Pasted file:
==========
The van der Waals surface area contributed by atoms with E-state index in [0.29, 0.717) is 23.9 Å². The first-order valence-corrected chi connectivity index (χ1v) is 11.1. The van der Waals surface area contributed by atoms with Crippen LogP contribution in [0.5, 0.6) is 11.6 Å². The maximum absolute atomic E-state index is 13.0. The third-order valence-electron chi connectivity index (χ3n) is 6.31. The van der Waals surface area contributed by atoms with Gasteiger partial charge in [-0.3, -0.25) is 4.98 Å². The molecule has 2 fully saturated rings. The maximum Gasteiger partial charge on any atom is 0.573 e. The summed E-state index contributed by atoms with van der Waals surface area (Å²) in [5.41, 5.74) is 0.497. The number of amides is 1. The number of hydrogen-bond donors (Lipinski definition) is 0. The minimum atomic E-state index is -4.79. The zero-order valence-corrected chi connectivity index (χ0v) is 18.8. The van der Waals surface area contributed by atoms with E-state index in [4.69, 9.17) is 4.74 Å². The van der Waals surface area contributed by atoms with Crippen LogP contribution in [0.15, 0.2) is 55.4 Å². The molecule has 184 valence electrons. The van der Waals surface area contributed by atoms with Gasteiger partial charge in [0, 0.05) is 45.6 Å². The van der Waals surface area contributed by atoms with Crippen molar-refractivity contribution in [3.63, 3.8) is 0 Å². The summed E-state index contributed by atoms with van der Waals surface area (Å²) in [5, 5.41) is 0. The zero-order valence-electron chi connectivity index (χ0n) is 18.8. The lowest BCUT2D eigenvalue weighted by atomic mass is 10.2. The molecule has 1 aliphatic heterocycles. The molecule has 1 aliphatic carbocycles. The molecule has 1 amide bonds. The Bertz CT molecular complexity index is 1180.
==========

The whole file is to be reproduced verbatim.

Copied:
The van der Waals surface area contributed by atoms with E-state index in [0.29, 0.717) is 23.9 Å². The first-order valence-corrected chi connectivity index (χ1v) is 11.1. The van der Waals surface area contributed by atoms with Crippen LogP contribution in [0.5, 0.6) is 11.6 Å². The maximum absolute atomic E-state index is 13.0. The third-order valence-electron chi connectivity index (χ3n) is 6.31. The van der Waals surface area contributed by atoms with Gasteiger partial charge in [-0.3, -0.25) is 4.98 Å². The molecule has 2 fully saturated rings. The maximum Gasteiger partial charge on any atom is 0.573 e. The summed E-state index contributed by atoms with van der Waals surface area (Å²) in [5.41, 5.74) is 0.497. The number of amides is 1. The number of hydrogen-bond donors (Lipinski definition) is 0. The minimum atomic E-state index is -4.79. The zero-order valence-corrected chi connectivity index (χ0v) is 18.8. The van der Waals surface area contributed by atoms with E-state index in [4.69, 9.17) is 4.74 Å². The van der Waals surface area contributed by atoms with Crippen LogP contribution in [0.15, 0.2) is 55.4 Å². The molecule has 184 valence electrons. The van der Waals surface area contributed by atoms with Gasteiger partial charge in [0, 0.05) is 45.6 Å². The van der Waals surface area contributed by atoms with Crippen molar-refractivity contribution in [3.63, 3.8) is 0 Å². The summed E-state index contributed by atoms with van der Waals surface area (Å²) in [5, 5.41) is 0. The zero-order valence-electron chi connectivity index (χ0n) is 18.8. The lowest BCUT2D eigenvalue weighted by atomic mass is 10.2. The molecule has 1 aliphatic heterocycles. The molecule has 1 aliphatic carbocycles. The molecule has 1 amide bonds. The Bertz CT molecular complexity index is 1180.